There is one other particular reason why the bond of friendship between Elephantmen is so rare in “Hip Flask.” “They’re also fiercely competitive,” Starkings stated. “Mappo trained them to be lethal, suprahuman soldiers after all. A ‘Kill or be Killed’ indoctrination is not an easy one to shake off.”
Readers will also meet two other Elephantmen in “Mystery City”, Hip’s elephant assistant Ebony, and club owner Casbah Joe, a camel. “They’re survivors,” Starkings stated. “Like all the Elephantmen, they’ve found themselves a niche in the world and they’re doing their best to live in it. Ebony, you can trust with your life, Joe, um… not so much.”
The conflict that had been brewing between businessman and organized crime figure Obadiah Horn, a rhinoceros Elephantman, and his human adversary Baron Serengheti explodes into full scale war in the pages of “Mystery City,” as readers will learn that Horn and Serengheti’s mutual animosity is not business, it’s very personal.
Doctor Nikken, the creator of the Elephantmen, last seen in “Unnatural Selection” makes a brief appearance in “Mystery City”. Nikken’s appearance hints he will be playing a larger role in upcoming issues of “Hip Flask.” “Not in the next issue, no, so you’ll just have to wait a little longer to see what Nikken’s part in the bigger story is,” Starkings said. “Initially I had no plans for him beyond the origin issue, but Ladronn made him much more interesting than I was expecting. When he and Horn exchanged a look at the end of ‘Unnatural Selection’ I knew we had to follow that up — which we’ve started doing in ‘Mystery City’. That’s all I’m saying!”
Joe Casey co-wrote the first two issues of “Hip Flask” with Starkings, making “Mystery City” the first issue written solely by Starkings. “There wasn’t a transition as such. It was always my story,” Starkings explained. “I just didn’t have the confidence to plot AND script ‘Hip Flask’ when I launched the title three years ago. There was a lot more humor in the last issue, ‘Elephantmen’, and that was very much my contribution, but ‘Unnatural Selection’ definitely needed the bleak tone which Joe does so well. I couldn’t have scripted ‘Mystery City’ the way I did if Joe hadn’t helped establish some of the character’s voices in the first two issues. He created Herman Strumm and Rabbi, and I love those guys, who are just voices — they’ll be in every issue and a whole bunch of stories after the mini series for sure.”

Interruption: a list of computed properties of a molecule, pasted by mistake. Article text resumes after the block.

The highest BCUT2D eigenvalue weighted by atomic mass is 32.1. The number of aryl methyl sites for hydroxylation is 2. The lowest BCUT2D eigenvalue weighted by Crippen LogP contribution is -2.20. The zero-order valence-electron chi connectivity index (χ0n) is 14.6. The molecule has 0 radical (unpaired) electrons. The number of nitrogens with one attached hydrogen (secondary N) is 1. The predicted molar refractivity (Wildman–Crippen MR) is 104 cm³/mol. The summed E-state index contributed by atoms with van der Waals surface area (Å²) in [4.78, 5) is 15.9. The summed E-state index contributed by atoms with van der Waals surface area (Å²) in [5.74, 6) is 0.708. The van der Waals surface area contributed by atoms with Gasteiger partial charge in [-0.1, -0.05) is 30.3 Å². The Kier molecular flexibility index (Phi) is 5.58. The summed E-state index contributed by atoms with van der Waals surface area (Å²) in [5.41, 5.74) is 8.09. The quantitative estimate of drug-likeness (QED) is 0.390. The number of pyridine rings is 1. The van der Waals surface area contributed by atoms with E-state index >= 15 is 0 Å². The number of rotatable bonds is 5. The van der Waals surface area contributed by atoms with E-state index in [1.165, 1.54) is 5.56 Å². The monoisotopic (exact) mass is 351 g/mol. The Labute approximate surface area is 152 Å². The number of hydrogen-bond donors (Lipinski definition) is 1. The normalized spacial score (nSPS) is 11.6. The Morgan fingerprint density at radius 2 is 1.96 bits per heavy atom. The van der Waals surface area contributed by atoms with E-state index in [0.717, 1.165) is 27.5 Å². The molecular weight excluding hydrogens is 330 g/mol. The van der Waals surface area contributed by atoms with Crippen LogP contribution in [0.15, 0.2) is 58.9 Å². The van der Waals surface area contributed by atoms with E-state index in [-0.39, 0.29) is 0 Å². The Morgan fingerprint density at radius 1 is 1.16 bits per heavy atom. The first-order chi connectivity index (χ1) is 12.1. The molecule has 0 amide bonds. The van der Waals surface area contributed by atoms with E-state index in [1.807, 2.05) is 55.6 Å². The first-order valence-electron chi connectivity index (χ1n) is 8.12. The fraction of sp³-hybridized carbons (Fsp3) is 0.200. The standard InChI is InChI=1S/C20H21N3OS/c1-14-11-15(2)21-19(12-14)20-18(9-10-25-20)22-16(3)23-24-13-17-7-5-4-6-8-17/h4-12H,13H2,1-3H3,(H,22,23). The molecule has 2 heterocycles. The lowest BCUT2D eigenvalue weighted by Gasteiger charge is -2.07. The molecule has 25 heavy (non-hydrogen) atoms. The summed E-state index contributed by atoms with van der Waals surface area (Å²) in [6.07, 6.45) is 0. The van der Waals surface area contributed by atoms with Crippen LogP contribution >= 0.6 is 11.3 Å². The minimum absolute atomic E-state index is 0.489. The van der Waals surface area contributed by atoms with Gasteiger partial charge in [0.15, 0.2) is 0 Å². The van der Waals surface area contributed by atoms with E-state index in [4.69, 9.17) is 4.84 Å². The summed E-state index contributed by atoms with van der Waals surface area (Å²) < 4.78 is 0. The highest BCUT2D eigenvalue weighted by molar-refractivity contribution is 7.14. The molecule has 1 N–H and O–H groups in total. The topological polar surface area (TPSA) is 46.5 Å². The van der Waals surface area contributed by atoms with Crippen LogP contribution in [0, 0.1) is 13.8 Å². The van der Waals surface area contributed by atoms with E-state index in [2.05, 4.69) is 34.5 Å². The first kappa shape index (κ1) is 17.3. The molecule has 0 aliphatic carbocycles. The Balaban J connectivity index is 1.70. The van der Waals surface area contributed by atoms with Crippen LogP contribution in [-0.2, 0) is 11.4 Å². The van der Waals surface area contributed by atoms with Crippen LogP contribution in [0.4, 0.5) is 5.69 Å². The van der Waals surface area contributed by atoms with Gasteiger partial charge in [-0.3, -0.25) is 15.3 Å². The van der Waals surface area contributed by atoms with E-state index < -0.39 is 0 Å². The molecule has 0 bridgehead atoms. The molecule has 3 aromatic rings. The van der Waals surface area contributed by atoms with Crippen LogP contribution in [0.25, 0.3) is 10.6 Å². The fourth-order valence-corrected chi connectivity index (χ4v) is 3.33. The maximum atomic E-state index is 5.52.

Though some artists seem to leave books as quickly as the come, Ladronn, Starkings artistic collaborator, will be part of “Hip Flask” for the long haul. “Even though I am the driving force behind the Hip Flask story, it’s still a collaboration with Ladronn who never settles for less than the best,” Starkings said. “Ladronn loves the characters as if he created them himself, and you can’t buy that kind of involvement.”
“Hip Flask” is intended to ship once a year, but there was a longer gap between “Elephantmen” and “Mystery City” because of Ladronn’s other artistic commitments. “You must also note that Ladronn does not live by ‘Hip Flask’ alone,” Starkings stated. “He completed the beautiful-but-terrifying short story ‘The Boy Who Cried Golden Tears’ with Jodorwosky last year (‘Metal Hurlant’#12) and tells me that he’s finishing a second this month. You’ll also see his cover work at DC on’OMAC’, ‘Flash’ and ‘Wonder Woman’ as well as at Dark Horse on upcoming issues of ‘Conan’ (for “The Tower of the Elephant” storyline natch’!).”
The title of the 2006 issue of “Hip Flask” is “Ouroborous” which is also the name of the mysterious object that appears at the end of “Mystery City”. Readers will learn more about Ouroborous, which Starkings cryptically hinted, may or may not have ties to the Baverstock Foundation, the mysterious scientific think tank that first appeared in “Elephantmen.”
“Mystery City” is part one to a bigger “Hip Flask” story called “The Big Here & The Long Now”, a story that Starkings has been planning for some time. “The beginning, middle and the ending of ‘The Big Here & The Long Now” haven’t changed one little bit since I came up with the story in 1997/98,” he said. “‘Mystery City’ started out exactly as I imagined all those years ago — except for the Nikken prologue of course. Ladronn loves his supervillains! Doom. Apocalypse. Nikken.”